This page is intended to be the master table of contents to all of the Microsoft PKI pages within this blog. It will also provide additional information that may help in understanding how to read through these pages, provide outside links, and provide other pertinent info for the Microsoft PKI.
These pages are mostly about building a MS PKI, not managing templates and certificates. I may add some of that later, but it probably will not consist of too much.
This group of pages exists because anyone who has set out to learn the Microsoft PKI will surely have had an abundance of frustration.
For one, finding information is hard. Most of the stuff the Microsoft has published has been moved, superseded, or contains errors. In fact, at this point very little Microsoft published PKI documentation exists for Server 2016 and up. However, most of the published information for Server 2003 and up is still mostly applicable. But I have also found very little help in the PKI pages published outside of Microsoft. A proper PKI is complicated to learn, I suspect that I have a few screw-ups in my pages as well.
Second, the topic of PKI is large. If you don’t understand what a PKI is and the purpose of the servers, you will have a hard time getting a PKI setup and properly working. Do yourself a big favor and first learn as much as possible about certificates and how they are used in an IT infrastructure. Then learn how a PKI works to fill this need. These two things will take time but will also help you get to the point where the instructions contained in these pages start to make sense.
Speaking of making sense of these pages, no attempt was made here to explain things in which a novice can learn from. These were put together as a way for me to remember how to do things. Most of the instructions in these pages I wrote out as I worked with my test bed, trying to learn how to do a proper PKI within the Microsoft world. I do a lot of shortcuts here but anyone with Microsoft server management time should be able to follow along, especially if they followed my suggestions in the paragraph above.
There are a large number of PKI topics and configurations that exist but are not cover here in the blog, such as three tier deployment, OCSP, and web enrollment, just to name a few. Likewise, my notes on certificate management are limited. You get the idea. If you do the learning as suggested above, you will see how much is not covered here, but you will also have an easier time learning the topics not covered here.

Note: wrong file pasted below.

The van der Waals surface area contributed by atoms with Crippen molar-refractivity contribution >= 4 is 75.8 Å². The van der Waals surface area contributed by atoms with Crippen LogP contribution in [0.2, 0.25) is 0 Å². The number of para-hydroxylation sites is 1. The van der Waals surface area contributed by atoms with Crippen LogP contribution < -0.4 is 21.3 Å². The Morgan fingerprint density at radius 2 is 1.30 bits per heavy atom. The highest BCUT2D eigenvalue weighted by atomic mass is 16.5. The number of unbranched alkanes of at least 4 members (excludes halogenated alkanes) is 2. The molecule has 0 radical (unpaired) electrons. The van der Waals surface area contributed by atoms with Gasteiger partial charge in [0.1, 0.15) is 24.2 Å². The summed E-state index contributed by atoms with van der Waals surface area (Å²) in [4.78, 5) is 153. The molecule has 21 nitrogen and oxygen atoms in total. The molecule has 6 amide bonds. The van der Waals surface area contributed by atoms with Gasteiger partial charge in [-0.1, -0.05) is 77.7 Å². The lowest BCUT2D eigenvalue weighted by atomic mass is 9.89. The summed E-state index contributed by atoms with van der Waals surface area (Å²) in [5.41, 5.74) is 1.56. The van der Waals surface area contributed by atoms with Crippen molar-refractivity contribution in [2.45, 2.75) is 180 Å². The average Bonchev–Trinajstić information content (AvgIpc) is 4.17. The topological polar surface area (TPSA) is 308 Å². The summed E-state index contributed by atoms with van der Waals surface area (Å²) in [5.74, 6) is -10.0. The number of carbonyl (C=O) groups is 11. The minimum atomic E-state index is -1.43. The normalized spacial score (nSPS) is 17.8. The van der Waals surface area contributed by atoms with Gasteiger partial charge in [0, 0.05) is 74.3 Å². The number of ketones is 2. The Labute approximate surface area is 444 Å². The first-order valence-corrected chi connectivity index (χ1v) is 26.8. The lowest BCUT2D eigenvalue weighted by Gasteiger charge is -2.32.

PKI Setup Process Order
Using the Microsoft Documentation, here is the order of setup used for both a single tier and a two tier PKI:
Single Tier – From: https://social.technet.microsoft.com/wiki/contents/articles/11750.adcs-step-by-step-guide-single-tier-pki-hierarchy-deployment.aspx
- Install Active Directory Forest
- Prepare HTTP Web Server for CDP and AIA Publication
- Install Enterprise Root CA
- Perform Post Installation Configuration On Enterprise Root CA
- Install and Configure Online Responder (OCSP Responder)
- Verify PKI Hierarchy Health
Two Tier – From: https://social.technet.microsoft.com/wiki/contents/articles/15037.ad-cs-step-by-step-guide-two-tier-pki-hierarchy-deployment.aspx
- Install the Active Directory Forest
- Prepare the web server for CDP and AIA publication
- Install the standalone offline root CA
- Perform post installation configuration steps on the standalone offline root CA
- Install Subordinate Issuing CA
- Perform the post installation configuration on the subordinate issuing CA
- Install and configure the online responder
- Verify the PKI hierarchy health
Links to pages within this blog:
A list of the more important links:
Build out a stand-alone test PKI server using the command line:
Build out a stand-alone test PKI server using the graphical interface:
Build out a two tier PKI:
Use pkiview to check for a proper configuration:
Decommission a CA server that is being replaced:
Note: this does not consider all possibilities. Make sure you understand
what you need to do beforehand: